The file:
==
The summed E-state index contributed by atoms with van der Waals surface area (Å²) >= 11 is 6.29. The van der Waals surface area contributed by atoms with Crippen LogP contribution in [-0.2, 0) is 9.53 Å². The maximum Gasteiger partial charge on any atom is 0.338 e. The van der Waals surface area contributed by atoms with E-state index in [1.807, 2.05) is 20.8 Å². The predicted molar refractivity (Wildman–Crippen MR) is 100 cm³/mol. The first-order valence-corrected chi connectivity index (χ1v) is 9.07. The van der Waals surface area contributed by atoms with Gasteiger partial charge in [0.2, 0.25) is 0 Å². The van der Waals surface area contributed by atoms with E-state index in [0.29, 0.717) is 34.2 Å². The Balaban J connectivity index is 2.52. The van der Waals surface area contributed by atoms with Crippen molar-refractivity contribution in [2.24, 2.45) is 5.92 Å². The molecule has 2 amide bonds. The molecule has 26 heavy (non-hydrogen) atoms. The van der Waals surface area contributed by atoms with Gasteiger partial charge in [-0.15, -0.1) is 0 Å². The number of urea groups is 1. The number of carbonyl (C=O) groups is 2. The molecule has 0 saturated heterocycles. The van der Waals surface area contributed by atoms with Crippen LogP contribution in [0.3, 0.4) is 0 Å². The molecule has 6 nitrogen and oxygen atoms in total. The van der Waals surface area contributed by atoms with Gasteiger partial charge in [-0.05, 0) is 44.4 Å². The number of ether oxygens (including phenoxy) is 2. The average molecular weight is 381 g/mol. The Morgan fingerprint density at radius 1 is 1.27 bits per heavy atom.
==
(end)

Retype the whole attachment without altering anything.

The summed E-state index contributed by atoms with van der Waals surface area (Å²) >= 11 is 6.29. The van der Waals surface area contributed by atoms with Crippen LogP contribution in [-0.2, 0) is 9.53 Å². The maximum Gasteiger partial charge on any atom is 0.338 e. The van der Waals surface area contributed by atoms with E-state index in [1.807, 2.05) is 20.8 Å². The predicted molar refractivity (Wildman–Crippen MR) is 100 cm³/mol. The first-order valence-corrected chi connectivity index (χ1v) is 9.07. The van der Waals surface area contributed by atoms with Gasteiger partial charge in [0.2, 0.25) is 0 Å². The van der Waals surface area contributed by atoms with E-state index in [0.29, 0.717) is 34.2 Å². The Balaban J connectivity index is 2.52. The van der Waals surface area contributed by atoms with Crippen molar-refractivity contribution in [2.24, 2.45) is 5.92 Å². The molecule has 2 amide bonds. The molecule has 26 heavy (non-hydrogen) atoms. The van der Waals surface area contributed by atoms with Gasteiger partial charge in [-0.15, -0.1) is 0 Å². The number of urea groups is 1. The number of carbonyl (C=O) groups is 2. The molecule has 0 saturated heterocycles. The van der Waals surface area contributed by atoms with Crippen LogP contribution in [0.3, 0.4) is 0 Å². The molecule has 6 nitrogen and oxygen atoms in total. The van der Waals surface area contributed by atoms with Gasteiger partial charge in [-0.05, 0) is 44.4 Å². The number of ether oxygens (including phenoxy) is 2. The average molecular weight is 381 g/mol. The Morgan fingerprint density at radius 1 is 1.27 bits per heavy atom.